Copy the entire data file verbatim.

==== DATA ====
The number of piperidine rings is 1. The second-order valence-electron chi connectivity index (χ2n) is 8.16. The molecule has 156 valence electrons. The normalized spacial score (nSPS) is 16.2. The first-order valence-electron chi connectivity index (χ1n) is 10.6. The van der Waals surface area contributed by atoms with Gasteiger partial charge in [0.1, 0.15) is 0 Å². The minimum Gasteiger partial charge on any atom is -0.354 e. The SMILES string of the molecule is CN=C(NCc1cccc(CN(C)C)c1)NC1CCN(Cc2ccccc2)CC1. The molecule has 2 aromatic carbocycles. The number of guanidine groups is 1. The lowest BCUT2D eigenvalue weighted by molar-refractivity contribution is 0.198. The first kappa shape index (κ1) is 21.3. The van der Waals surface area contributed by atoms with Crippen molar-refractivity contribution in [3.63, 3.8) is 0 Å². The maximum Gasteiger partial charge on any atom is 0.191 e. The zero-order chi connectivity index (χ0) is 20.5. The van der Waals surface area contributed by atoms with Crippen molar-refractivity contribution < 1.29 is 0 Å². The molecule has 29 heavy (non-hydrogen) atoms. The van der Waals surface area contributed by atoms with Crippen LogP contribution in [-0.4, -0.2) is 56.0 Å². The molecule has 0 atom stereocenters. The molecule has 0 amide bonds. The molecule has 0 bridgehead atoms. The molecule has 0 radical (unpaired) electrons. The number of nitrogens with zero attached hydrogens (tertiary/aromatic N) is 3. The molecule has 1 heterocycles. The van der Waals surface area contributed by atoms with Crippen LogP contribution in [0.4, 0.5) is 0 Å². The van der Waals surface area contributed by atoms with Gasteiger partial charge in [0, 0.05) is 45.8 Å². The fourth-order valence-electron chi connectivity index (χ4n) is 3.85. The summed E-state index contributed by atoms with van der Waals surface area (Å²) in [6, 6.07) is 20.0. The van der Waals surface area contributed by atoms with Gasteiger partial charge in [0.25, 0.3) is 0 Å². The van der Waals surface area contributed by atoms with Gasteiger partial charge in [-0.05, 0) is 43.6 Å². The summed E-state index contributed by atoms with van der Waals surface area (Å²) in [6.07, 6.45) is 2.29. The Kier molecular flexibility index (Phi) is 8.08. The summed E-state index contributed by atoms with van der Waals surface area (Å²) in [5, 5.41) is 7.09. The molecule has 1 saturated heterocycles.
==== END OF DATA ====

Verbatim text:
The number of piperidine rings is 1. The second-order valence-electron chi connectivity index (χ2n) is 8.16. The molecule has 156 valence electrons. The normalized spacial score (nSPS) is 16.2. The first-order valence-electron chi connectivity index (χ1n) is 10.6. The van der Waals surface area contributed by atoms with Gasteiger partial charge in [0.1, 0.15) is 0 Å². The minimum Gasteiger partial charge on any atom is -0.354 e. The SMILES string of the molecule is CN=C(NCc1cccc(CN(C)C)c1)NC1CCN(Cc2ccccc2)CC1. The molecule has 2 aromatic carbocycles. The number of guanidine groups is 1. The lowest BCUT2D eigenvalue weighted by molar-refractivity contribution is 0.198. The first kappa shape index (κ1) is 21.3. The van der Waals surface area contributed by atoms with Crippen molar-refractivity contribution in [3.63, 3.8) is 0 Å². The maximum Gasteiger partial charge on any atom is 0.191 e. The zero-order chi connectivity index (χ0) is 20.5. The van der Waals surface area contributed by atoms with Crippen molar-refractivity contribution < 1.29 is 0 Å². The molecule has 29 heavy (non-hydrogen) atoms. The van der Waals surface area contributed by atoms with Crippen LogP contribution in [-0.4, -0.2) is 56.0 Å². The molecule has 0 atom stereocenters. The molecule has 0 amide bonds. The molecule has 0 bridgehead atoms. The molecule has 0 radical (unpaired) electrons. The number of nitrogens with zero attached hydrogens (tertiary/aromatic N) is 3. The molecule has 1 heterocycles. The van der Waals surface area contributed by atoms with Crippen LogP contribution in [0.4, 0.5) is 0 Å². The van der Waals surface area contributed by atoms with Gasteiger partial charge in [0, 0.05) is 45.8 Å². The fourth-order valence-electron chi connectivity index (χ4n) is 3.85. The summed E-state index contributed by atoms with van der Waals surface area (Å²) in [6, 6.07) is 20.0. The van der Waals surface area contributed by atoms with Gasteiger partial charge in [0.25, 0.3) is 0 Å². The van der Waals surface area contributed by atoms with Gasteiger partial charge in [-0.05, 0) is 43.6 Å². The summed E-state index contributed by atoms with van der Waals surface area (Å²) in [6.07, 6.45) is 2.29. The Kier molecular flexibility index (Phi) is 8.08. The summed E-state index contributed by atoms with van der Waals surface area (Å²) in [5, 5.41) is 7.09. The molecule has 1 saturated heterocycles.